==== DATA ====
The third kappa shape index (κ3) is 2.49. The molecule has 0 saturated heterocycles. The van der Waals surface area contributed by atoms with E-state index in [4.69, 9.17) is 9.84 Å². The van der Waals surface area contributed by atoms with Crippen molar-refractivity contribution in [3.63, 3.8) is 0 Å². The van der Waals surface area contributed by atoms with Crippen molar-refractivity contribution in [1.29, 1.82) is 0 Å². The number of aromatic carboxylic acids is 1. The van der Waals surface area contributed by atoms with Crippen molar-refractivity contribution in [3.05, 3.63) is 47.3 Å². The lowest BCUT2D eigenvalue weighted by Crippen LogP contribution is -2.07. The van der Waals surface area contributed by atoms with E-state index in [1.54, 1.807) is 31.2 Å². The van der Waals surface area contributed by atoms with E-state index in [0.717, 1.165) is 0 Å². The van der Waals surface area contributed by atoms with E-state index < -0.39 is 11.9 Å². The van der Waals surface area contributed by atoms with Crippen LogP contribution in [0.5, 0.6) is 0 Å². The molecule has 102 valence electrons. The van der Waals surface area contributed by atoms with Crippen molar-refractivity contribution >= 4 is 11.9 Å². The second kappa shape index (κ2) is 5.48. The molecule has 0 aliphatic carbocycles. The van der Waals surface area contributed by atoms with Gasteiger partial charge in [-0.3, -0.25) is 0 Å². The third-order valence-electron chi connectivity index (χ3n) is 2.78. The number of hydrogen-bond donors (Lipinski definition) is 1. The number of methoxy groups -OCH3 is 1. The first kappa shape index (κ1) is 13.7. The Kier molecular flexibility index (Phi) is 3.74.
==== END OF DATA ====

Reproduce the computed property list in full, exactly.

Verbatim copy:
The third kappa shape index (κ3) is 2.49. The molecule has 0 saturated heterocycles. The van der Waals surface area contributed by atoms with E-state index in [4.69, 9.17) is 9.84 Å². The van der Waals surface area contributed by atoms with Crippen molar-refractivity contribution in [3.63, 3.8) is 0 Å². The van der Waals surface area contributed by atoms with Crippen molar-refractivity contribution in [1.29, 1.82) is 0 Å². The number of aromatic carboxylic acids is 1. The van der Waals surface area contributed by atoms with Crippen molar-refractivity contribution in [3.05, 3.63) is 47.3 Å². The lowest BCUT2D eigenvalue weighted by Crippen LogP contribution is -2.07. The van der Waals surface area contributed by atoms with E-state index in [1.54, 1.807) is 31.2 Å². The van der Waals surface area contributed by atoms with E-state index in [0.717, 1.165) is 0 Å². The van der Waals surface area contributed by atoms with E-state index < -0.39 is 11.9 Å². The van der Waals surface area contributed by atoms with Crippen LogP contribution in [0.5, 0.6) is 0 Å². The molecule has 102 valence electrons. The van der Waals surface area contributed by atoms with Crippen molar-refractivity contribution >= 4 is 11.9 Å². The second kappa shape index (κ2) is 5.48. The molecule has 0 aliphatic carbocycles. The van der Waals surface area contributed by atoms with Gasteiger partial charge in [-0.3, -0.25) is 0 Å². The third-order valence-electron chi connectivity index (χ3n) is 2.78. The number of hydrogen-bond donors (Lipinski definition) is 1. The number of methoxy groups -OCH3 is 1. The first kappa shape index (κ1) is 13.7. The Kier molecular flexibility index (Phi) is 3.74.